The music of Southwest Asia and the surrounding regions share much in the way of musical instruments and styles, but a particularly fascinating occurrence throughout the region is the phenomena of the “shared song.” This refers to songs that are shared in part or in full across borders, languages, or ethnicities. This month’s Ajam mix presents a sampling of shared songs from a variety of countries in the region.
While some songs are performed in a nearly identical manner across different borders, many of these songs may have different lyrics or arrangements to go with the common melody. Yet each shared song provides some kind of insight into often neglected or simply bygone cultural flows around the world.
For example, the opening trio of songs begins with the classic Arabic song “Bint Al-Shalabiya,” composed by the famous Rahbani Brothers and performed by Lebanese Diva Fairuz. From here, the mix presents a version in Persian performed by Vigen and Pouran known as “Shaneh,” and a version of the song in Turkish entitled, “Boyle Gelmis Boyle Gecer.” All three of the songs are classics in their own right, even if their shared origin is often forgotten.
While Global Northern music connoisseurs often focus on regional versions of more Western genres of music such as psychedelic or rock, shared songs like Bint al-Shalabiya serve as refreshing reminders that culture flows not just from the “West” to some vaguely defined “East,” but rather, that individuals in Southwest Asia and the region are in meaningful conversation with happenings in their own neighborhood.
At the same time, the stories of these songs are not always without controversy. As the global phenomena of nationalist and chauvinist ideologies attempt to create strict divisions between peoples and erase their common history, shared songs often exist in contested cultural space as battlegrounds for nationalist aggressions to play out. A particular example presented in this mix is that of “Sari Gelin”: a folk song from the Caucasus region that is commonly performed in Armenian, Azeri Turkish, Persian, and Anatolian Turkish. While the Persian version is generally considered a poetic take on some earlier folk song of the region, Armenian and Azeri nationalisms often attempt to lay exclusive claim over the “original” song.
The version presented in this mix is an arrangement by Djivan Gasparyan and Hossein Alizadeh, sung in Armenian, Azeri Turkish, and Persian. For at least one musical moment, this performance sets aside modern contentions of musical ownership and instead presents a vision of a time in which shared vestiges of culture can be reasons for celebration rather than sites of conflict.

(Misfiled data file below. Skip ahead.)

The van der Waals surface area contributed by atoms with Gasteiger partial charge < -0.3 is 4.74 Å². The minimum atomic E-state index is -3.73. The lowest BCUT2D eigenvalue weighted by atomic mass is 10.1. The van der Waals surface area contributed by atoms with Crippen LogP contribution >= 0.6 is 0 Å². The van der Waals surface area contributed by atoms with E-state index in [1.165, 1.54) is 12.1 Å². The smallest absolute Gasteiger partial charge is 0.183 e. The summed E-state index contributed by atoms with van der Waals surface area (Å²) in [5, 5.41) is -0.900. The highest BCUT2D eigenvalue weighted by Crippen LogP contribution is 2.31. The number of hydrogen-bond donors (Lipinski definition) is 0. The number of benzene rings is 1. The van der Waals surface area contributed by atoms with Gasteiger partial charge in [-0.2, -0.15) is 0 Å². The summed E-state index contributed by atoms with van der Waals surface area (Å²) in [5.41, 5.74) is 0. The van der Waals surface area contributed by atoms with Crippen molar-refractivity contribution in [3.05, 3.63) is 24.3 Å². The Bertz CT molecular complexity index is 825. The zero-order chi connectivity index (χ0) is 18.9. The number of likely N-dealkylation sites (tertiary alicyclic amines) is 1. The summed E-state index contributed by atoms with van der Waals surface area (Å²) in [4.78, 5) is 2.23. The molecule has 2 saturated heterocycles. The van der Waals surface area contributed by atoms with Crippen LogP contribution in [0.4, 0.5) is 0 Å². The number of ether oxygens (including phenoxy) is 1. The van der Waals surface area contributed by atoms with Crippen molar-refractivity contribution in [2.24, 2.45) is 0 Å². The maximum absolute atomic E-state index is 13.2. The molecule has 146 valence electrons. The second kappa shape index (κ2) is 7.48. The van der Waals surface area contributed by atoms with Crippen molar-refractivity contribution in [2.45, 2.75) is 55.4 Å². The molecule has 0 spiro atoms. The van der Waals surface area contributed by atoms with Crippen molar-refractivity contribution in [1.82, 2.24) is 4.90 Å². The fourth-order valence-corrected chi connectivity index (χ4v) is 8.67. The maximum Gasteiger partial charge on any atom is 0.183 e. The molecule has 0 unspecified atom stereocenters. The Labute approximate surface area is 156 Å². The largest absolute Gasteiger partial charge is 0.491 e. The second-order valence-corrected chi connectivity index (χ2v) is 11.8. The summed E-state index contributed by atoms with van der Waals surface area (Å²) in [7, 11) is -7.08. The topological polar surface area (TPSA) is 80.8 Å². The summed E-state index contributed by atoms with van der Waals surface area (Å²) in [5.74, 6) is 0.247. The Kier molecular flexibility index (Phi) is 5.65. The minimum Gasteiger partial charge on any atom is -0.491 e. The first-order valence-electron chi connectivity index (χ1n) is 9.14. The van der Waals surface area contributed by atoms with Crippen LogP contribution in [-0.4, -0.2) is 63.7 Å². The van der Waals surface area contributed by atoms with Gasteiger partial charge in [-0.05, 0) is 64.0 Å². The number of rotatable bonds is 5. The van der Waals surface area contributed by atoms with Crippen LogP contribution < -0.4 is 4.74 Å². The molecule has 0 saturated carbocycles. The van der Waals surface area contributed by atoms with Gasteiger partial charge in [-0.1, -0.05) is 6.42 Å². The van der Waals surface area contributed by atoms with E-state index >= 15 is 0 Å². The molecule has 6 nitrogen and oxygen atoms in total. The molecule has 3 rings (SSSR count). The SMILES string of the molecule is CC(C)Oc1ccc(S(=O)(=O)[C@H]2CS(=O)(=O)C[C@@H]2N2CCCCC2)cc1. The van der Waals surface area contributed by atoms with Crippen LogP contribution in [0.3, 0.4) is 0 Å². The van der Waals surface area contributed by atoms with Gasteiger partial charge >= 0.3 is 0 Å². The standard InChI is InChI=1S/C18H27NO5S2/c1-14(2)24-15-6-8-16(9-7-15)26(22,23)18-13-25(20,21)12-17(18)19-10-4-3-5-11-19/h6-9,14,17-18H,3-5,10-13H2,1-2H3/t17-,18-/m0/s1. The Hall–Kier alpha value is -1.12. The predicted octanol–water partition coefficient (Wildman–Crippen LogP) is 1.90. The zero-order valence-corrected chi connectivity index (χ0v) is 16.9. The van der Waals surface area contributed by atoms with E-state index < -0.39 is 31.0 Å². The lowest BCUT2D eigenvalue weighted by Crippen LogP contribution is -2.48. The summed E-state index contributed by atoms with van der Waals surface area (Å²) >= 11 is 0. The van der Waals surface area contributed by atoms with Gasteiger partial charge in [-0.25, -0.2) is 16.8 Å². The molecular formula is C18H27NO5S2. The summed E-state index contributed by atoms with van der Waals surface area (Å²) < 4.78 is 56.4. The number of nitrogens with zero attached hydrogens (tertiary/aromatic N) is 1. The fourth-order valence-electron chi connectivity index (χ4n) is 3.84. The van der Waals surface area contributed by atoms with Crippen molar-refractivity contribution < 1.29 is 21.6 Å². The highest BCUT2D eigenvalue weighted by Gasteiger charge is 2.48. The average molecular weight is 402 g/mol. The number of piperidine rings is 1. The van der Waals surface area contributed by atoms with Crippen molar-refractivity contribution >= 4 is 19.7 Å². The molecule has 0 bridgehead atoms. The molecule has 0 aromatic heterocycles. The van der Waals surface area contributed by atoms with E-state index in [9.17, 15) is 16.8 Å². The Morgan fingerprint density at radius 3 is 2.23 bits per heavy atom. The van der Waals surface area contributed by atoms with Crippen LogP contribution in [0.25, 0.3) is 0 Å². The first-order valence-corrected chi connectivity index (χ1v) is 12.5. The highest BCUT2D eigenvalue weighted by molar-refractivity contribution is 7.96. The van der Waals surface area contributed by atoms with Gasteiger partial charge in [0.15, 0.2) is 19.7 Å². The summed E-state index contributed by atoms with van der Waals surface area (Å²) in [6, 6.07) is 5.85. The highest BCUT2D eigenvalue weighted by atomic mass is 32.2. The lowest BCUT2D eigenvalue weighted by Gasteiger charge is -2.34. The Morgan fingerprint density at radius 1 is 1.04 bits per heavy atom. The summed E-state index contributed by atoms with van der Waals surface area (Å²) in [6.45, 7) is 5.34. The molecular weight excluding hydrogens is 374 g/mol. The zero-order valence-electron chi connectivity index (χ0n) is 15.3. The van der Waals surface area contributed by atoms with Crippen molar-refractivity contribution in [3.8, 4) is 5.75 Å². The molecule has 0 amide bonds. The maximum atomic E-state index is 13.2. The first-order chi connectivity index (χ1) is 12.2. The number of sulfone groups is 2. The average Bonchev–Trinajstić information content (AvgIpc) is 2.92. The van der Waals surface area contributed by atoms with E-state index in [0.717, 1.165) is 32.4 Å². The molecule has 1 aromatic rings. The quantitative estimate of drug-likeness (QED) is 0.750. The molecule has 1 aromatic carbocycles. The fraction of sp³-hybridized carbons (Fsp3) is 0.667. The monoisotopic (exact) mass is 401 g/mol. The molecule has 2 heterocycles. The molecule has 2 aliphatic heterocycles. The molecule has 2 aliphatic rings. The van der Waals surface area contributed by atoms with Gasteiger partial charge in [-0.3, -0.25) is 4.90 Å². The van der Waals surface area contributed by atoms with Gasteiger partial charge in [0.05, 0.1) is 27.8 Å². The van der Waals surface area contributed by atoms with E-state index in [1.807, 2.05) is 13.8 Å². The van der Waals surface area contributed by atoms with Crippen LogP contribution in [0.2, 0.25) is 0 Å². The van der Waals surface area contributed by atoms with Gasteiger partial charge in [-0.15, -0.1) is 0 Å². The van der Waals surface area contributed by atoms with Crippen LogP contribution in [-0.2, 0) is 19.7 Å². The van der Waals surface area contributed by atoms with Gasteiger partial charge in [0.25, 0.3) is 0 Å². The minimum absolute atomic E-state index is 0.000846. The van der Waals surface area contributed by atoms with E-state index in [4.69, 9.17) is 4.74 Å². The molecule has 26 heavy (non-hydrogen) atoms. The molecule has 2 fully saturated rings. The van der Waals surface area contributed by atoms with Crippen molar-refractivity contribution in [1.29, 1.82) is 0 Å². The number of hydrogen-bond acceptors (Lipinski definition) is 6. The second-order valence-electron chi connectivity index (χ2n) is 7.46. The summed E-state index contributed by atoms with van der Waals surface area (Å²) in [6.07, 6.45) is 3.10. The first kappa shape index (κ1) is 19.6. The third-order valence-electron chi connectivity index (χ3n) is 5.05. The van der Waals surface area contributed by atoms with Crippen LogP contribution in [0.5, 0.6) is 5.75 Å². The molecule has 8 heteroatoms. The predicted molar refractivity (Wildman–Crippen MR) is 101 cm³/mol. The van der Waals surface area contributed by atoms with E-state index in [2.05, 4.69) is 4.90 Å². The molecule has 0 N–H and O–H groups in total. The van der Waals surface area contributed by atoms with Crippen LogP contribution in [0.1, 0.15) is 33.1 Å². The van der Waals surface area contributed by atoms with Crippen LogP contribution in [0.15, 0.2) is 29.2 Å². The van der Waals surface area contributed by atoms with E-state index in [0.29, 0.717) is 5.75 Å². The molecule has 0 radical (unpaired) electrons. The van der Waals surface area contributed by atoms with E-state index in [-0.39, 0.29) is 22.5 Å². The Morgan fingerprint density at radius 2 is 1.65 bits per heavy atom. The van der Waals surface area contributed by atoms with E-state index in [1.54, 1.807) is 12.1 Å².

Regardless of the different contexts of shared songs between cultures, the global music community has still been blessed with an ongoing slew of artists and curators who have embraced shared music as something intrinsically beautiful and powerful in its own right. My own mix was partly inspired by an ongoing Youtube series that attempts to highlight shared music between Greeks and Turks. That series in question refers to a poignant poem by Turkish politician and poet Bulent Ecevit regarding the cultural divide between Greeks and Turks. Of such ethnic conflicts, Ecevit writes:
When you feel homesick, you become aware
That Greeks and Turks are brothers.
When you hear a Greek song,
You conjure up an image of a child from Istanbul
Living in the midst of his exile
To many shared songs may ultimately be little more than a novelty; to others, however, such music can contain “dangerous” vestiges of a cultural history that some prefer to be forgotten. In either case, while this music may not be enough to bring about reconciliation of transnational conflicts and wounds, at the very least these songs may provide us with the sound and spirit of a more unified world.
1) Safiye Ayla – Katibim (Uskudara Gider Iken)
2) Klezroym – Fel Shara
3) Katerina Papadapolou – Apo Kseno Topo
4) Fairuz – Bint Al-Shalabiya
5) Vigen and Pooran – Shaneh
6) Deniz Seki – Boyle Gelmis Boyle Gecer
7) Haris Alexiou – Aman Katerina Mou
8) Meliha Gulses – Aman Cevriye Hanim
9) Yosra Mahnouch – Meyhane
10) Omid Jahan – Meyhane
11) Hossein Alizadeh and Djivan Gasparyan – Sari Gelin